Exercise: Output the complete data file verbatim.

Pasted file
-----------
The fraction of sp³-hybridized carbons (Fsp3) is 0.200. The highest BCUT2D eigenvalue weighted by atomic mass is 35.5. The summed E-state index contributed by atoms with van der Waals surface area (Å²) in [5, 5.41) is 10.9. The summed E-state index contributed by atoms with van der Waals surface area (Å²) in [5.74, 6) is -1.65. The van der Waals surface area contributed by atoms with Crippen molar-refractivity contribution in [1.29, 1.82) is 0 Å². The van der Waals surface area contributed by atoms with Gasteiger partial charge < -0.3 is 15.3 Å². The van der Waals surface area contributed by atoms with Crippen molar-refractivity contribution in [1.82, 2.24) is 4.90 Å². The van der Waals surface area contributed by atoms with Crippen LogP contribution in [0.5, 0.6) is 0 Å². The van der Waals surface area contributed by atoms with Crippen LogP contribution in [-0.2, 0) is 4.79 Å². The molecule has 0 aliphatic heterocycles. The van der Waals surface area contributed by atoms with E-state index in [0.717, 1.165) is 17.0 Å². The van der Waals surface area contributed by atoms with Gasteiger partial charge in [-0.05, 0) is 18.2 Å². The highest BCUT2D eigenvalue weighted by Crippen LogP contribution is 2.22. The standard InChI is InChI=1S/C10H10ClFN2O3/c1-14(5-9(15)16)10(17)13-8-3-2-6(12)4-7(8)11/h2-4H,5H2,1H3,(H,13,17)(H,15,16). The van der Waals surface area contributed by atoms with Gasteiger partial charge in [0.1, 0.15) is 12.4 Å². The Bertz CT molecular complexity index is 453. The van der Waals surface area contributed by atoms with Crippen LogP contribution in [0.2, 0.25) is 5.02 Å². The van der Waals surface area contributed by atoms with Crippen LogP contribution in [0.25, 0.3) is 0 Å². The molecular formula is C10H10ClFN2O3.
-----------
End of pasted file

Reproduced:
The fraction of sp³-hybridized carbons (Fsp3) is 0.200. The highest BCUT2D eigenvalue weighted by atomic mass is 35.5. The summed E-state index contributed by atoms with van der Waals surface area (Å²) in [5, 5.41) is 10.9. The summed E-state index contributed by atoms with van der Waals surface area (Å²) in [5.74, 6) is -1.65. The van der Waals surface area contributed by atoms with Crippen molar-refractivity contribution in [1.29, 1.82) is 0 Å². The van der Waals surface area contributed by atoms with Gasteiger partial charge < -0.3 is 15.3 Å². The van der Waals surface area contributed by atoms with Crippen molar-refractivity contribution in [1.82, 2.24) is 4.90 Å². The van der Waals surface area contributed by atoms with Crippen LogP contribution in [0.5, 0.6) is 0 Å². The van der Waals surface area contributed by atoms with Crippen LogP contribution in [-0.2, 0) is 4.79 Å². The molecule has 0 aliphatic heterocycles. The van der Waals surface area contributed by atoms with E-state index in [0.717, 1.165) is 17.0 Å². The van der Waals surface area contributed by atoms with Gasteiger partial charge in [-0.05, 0) is 18.2 Å². The highest BCUT2D eigenvalue weighted by Crippen LogP contribution is 2.22. The standard InChI is InChI=1S/C10H10ClFN2O3/c1-14(5-9(15)16)10(17)13-8-3-2-6(12)4-7(8)11/h2-4H,5H2,1H3,(H,13,17)(H,15,16). The van der Waals surface area contributed by atoms with Gasteiger partial charge in [0.1, 0.15) is 12.4 Å². The Bertz CT molecular complexity index is 453. The van der Waals surface area contributed by atoms with Crippen LogP contribution in [0.2, 0.25) is 5.02 Å². The van der Waals surface area contributed by atoms with Crippen LogP contribution in [0.25, 0.3) is 0 Å². The molecular formula is C10H10ClFN2O3.